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Easter: April 17th

Friday of the Second Week of Easter

Other Commemorations: St. Anicetus, pope and martyr; St. Stephen Harding


April 17, 2015 (Readings on USCCB website)


O God, hope and light of the sincere, we humbly entreat you to dispose our hearts to offer you worthy prayer and ever to extol you by dutiful proclamation of your praise. Through our Lord Jesus Christ, your Son, who lives and reigns with you in the unity of the Holy Spirit, God, for ever and ever.


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According to the 1962 Missal of St. John XXIII the Extraordinary Form of the Roman Rite, today is the feast of St. Ancetus, who was the tenth successor of St. Peter. He governed the Church from 155 to 166, years of great difficulty when Christianity in Rome had to face not only persecution by the emperors but also the heretical tendencies of the second century. St. Anicetus was visited in Rome by St. Polycarp, Bishop of Smyrna, who came to discuss with him the date of Easter.

Historically today is the feast of St. Stephen Harding, at Citeaux in France who was first to live in the Cistercian desert and who joyfully welcomed St. Bernard and his companions when they came to him.

St. Anicetus
Pope Anicetus, St. Peter's tenth successor (154-165), ruled at a time when many noteworthy events transpired in the Church of God. It was the golden age of Gnosticism, and its chief proponents, Valentine and Marcion, had come to Rome. From the Orient Polycarp arrived to discuss the question regarding the day for celebrating Easter. Among other illustrious men in Rome at the time were Justin Martyr (cf. April 14), who took the occasion to write his second apology and thus precipitated his martyrdom; and the renowned Jewish Christian scholar, Hegesippus. During the pontificate of Pope Anicetus the Church suffered persecution under the Emperor Marcus Aurelius. There is extant a decree in which Anicetus forbade his clergy the vain and frivolous grooming of their hair. His grave is near that of St. Peter in the Vatican.

Things to Do:

  • Vanity in dress and worldly attire is unbecoming for the faithful too while engaged in divine worship. For they are standing in God's presence, they are in the company of the Blessed Virgin, of the angels, and of their patron saints - yes, the blessed in heaven take part in the sacred drama. It is not surprising, then, that members of liturgically-minded congregations show a different attitude in the matter of dress and personal adornment than that common elsewhere. Resolve to dress yourself in a way that shows you realize the sublime events that are being enacted at each Mass you attend.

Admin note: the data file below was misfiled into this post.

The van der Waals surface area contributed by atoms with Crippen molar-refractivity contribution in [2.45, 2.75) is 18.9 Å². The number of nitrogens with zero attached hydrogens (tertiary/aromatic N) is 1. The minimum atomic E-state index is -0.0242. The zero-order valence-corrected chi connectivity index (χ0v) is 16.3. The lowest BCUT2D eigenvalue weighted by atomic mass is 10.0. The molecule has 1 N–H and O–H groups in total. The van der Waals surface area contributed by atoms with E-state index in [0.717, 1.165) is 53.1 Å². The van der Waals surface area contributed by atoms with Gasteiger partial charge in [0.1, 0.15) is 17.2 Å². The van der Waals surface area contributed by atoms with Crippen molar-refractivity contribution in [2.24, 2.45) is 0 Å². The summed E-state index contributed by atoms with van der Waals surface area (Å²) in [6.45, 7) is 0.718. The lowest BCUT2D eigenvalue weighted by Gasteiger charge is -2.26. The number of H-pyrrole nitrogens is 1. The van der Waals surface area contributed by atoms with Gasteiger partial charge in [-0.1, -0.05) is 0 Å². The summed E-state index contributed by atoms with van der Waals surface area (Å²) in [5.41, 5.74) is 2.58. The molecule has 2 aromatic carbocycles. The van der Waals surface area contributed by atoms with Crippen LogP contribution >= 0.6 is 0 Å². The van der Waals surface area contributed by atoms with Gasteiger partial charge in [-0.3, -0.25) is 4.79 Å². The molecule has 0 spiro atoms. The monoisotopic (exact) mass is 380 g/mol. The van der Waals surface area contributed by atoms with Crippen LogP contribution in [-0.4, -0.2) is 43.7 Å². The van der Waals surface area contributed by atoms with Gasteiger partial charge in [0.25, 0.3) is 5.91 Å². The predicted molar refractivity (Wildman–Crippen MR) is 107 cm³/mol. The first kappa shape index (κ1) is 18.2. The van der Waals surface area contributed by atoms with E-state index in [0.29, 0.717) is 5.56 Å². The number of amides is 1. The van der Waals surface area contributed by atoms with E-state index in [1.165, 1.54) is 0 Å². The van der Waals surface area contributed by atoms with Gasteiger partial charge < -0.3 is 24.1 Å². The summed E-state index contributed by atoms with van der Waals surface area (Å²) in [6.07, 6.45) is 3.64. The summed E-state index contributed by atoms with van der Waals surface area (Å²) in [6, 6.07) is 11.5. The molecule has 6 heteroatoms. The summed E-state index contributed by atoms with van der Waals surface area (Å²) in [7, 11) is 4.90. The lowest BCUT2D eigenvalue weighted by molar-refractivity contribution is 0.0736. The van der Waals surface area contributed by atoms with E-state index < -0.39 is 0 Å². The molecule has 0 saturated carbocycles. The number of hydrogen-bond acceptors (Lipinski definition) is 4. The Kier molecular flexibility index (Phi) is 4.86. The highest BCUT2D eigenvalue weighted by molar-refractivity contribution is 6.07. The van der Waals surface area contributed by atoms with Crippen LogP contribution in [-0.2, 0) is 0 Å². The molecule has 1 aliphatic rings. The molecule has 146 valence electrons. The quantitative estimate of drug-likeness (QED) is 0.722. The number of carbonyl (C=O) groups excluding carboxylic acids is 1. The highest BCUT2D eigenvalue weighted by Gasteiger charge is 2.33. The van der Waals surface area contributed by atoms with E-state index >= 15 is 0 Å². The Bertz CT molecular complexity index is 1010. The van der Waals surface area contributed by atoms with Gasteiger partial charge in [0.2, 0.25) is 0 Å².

St. Stephen Harding
Stephen Harding, son of an English noble, was born at Sherborne in Dorsetshire, England, about the middle of the eleventh century. He consecrated himself to the monastic life in the Abbey of Sherbonne in Dorsetshire, where he received his early education. He later studied in Paris and Rome, where he pursued a brilliant course in humanities, philosophy and theology.

After studying in Paris and Rome, he visited the monastery of Molesmes. Impressed by its leaders, Robert of Molesmes and Alberic (who were later canonized), Stephen joined the community.

After a few years, the three men, along with another 20 monks, established a more austere monastery in Citeaux. Eventually, Robert was recalled to Molesme (1099), Alberic died (1110), and Stephen was elected abbot.

Stephen Harding is credited with writing the famous Carta Caritatis (Charter of Charity—often referred to as the Charter of Love). It was a six page constitution which laid out the relationship between the Cistercian houses and their abbots, set out the obligations and duties inherent in these, and ensured the accountability of all the abbots and houses to the underlying themes of charity and living according to the rule of Benedict.

Since the monastery received very few novices, he began to have doubts that the new institution was pleasing to God. He prayed for enlightenment and received a response that encouraged him and his small community. From Bourgogne a noble youth arrived with 30 companions, asking to be admitted to the abbey. This noble was the future St. Bernard. In 1115 St. Stephen built the abbey of Clairvaux, and installed St. Bernard as its Abbot. From it 800 abbeys were born.

In 1133, Stephen resigned as the head of the order, due to age and disability, and died the following year.

—Excerpted from Catholic Fire

Things to Do: